In his novel Through the Looking-Glass, the venerated 19th Century English author Lewis Carrol remarked, “It takes all the running you can do, to keep in the same place … if you want to get somewhere else, you must run at least twice as fast.” Therein lies the great challenge of translating academic insights into commercially viable products: accelerating discovery science to develop a product that possesses all the qualities that are expected by clinicians, regulatory agencies, manufacturers and patients. Through years of navigating the business landscape in the biopharmaceutical sector, health care-focused venture capital (VC) firms have honed strategies to successfully and cost effectively meet this challenge.
Armed with a portfolio of intellectual property and a plan to generate a feasible drug candidate by 2006, the Cardioxyl team shopped their business to various VC firms and raised a $14.5 million Series A round, financed by Aurora Funds and New Enterprise Associates.8 Their new VC partners used the so-called venture creation model to center the business development of Cardioxyl around two key principles that would fulfill the objectives of the company with minimal costs, infrastructure and organizational complexity.
First, they prioritized a rigorous exploration of the founding science in order to significantly de-risk the project, prior to further injection of funds. In other words, the founding scientific thesis was stress tested with a host of experiments in order to assess the frequency with which conducting the intervention of choice (i.e., administration of a nitroxyl donor) elicited the intended result (i.e., vasodilation and increased heart contractility) in large cohorts of animal models of heart failure. The success of these crucial experiments increased the validity of the founding scientific thesis and, therefore, increased the likelihood that nitroxyl donors would also exert their intended effects in humans.
Second, they leveraged a “virtual drug discovery model” to outsource the screening and chemical optimization of nitroxyl donors, previously developed by Toscano, through partnerships with specialized teams of medicinal chemists at so-called contract research organizations. These efforts yielded two nitroxyl donors, CXL-1020 and CXL-1427, as well as toxicity and efficacy metrics in animal models of heart failure. Together, this data demonstrated that both drugs were suitable for use in clinical trials and their first clinical candidate, CXL-1020, entered phase I clinical trials in 2009 for the treatment of patients with acute decompensated heart failure. Following the entry of CXL-1427 into phase II clinical trials, the company was acquired by Bristol-Myers Squibb in 2015. CXL-1427 is anticipated to launch in 2024 in the U.S., contingent on pivotal phase III clinical trials meeting primary endpoints and regulatory submissions running smoothly.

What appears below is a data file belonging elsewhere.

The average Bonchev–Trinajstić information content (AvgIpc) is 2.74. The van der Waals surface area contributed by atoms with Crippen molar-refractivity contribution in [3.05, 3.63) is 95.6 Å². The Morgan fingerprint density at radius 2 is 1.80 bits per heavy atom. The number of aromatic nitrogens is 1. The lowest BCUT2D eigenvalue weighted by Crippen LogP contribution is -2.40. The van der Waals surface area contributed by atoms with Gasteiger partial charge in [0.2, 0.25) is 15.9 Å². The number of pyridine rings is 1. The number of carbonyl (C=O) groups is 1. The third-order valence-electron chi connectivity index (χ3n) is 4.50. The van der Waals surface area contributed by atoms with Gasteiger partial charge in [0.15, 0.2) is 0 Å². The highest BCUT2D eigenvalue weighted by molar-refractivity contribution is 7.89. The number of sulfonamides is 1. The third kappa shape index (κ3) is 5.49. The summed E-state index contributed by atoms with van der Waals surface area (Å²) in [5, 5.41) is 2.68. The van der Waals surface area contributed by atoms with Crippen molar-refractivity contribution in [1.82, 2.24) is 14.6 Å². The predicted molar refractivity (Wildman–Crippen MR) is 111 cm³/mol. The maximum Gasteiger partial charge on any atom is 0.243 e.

Cardioxyl Pharmaceuticals is emblematic of how benchtop discoveries can evolve from scientific curiosities to bona fide medicines. Diligent scientists with diverse skillsets and backgrounds must collaborate with experienced business operators and financiers. These teams must be united in their pursuit of solving a particular problem that exists in the marketplace. Efficient strategies for conducting research and development at scale must be implemented. If the tale of Cardioxyl teaches us one thing, it should be this: Starting a biopharmaceutical company takes a lot of heart.
- Paolocci, N. and Wink, D.A., 2009. The shy Angeli and his elusive creature: the HNO route to vasodilation. American Journal of Physiology-Heart and Circulatory Physiology, 296(5), pp.H1217-H1220.
- Paolocci N, Katori T, Champion HC, St John ME, Miranda KM, Fukuto JM, Wink DA, Kass DA. Positive inotropic and lusitropic effects of HNO/NO− in failing hearts: independence from beta-adrenergic signaling. Proc Natl Acad Sci USA 100: 5537–5542, 2003.
- Paolocci N, Saavedra WF, Miranda KM, Martignani C, Isoda T, Hare JM, Espey MG, Fukuto JM, Feelisch M, Wink DA, Kass DA. Nitroxyl anion exerts redox-sensitive positive cardiac inotropy in vivo by calcitonin gene-related peptide signaling. Proc Natl Acad Sci USA 98: 10463–10468, 2001.
- Kish, T., 2017. New Heart Failure Medications Aim to Fill Significant Gaps in Treatment. Pharmacy and Therapeutics, 42(12), p.764.
- Insights from the Rock Health Enterprise Insights Series
- The Commercialization Academy at Johns Hopkins Technology Ventures
- Bridging Basic Research and Commercialization: Johns Hopkins Technology Ventures Forges the Path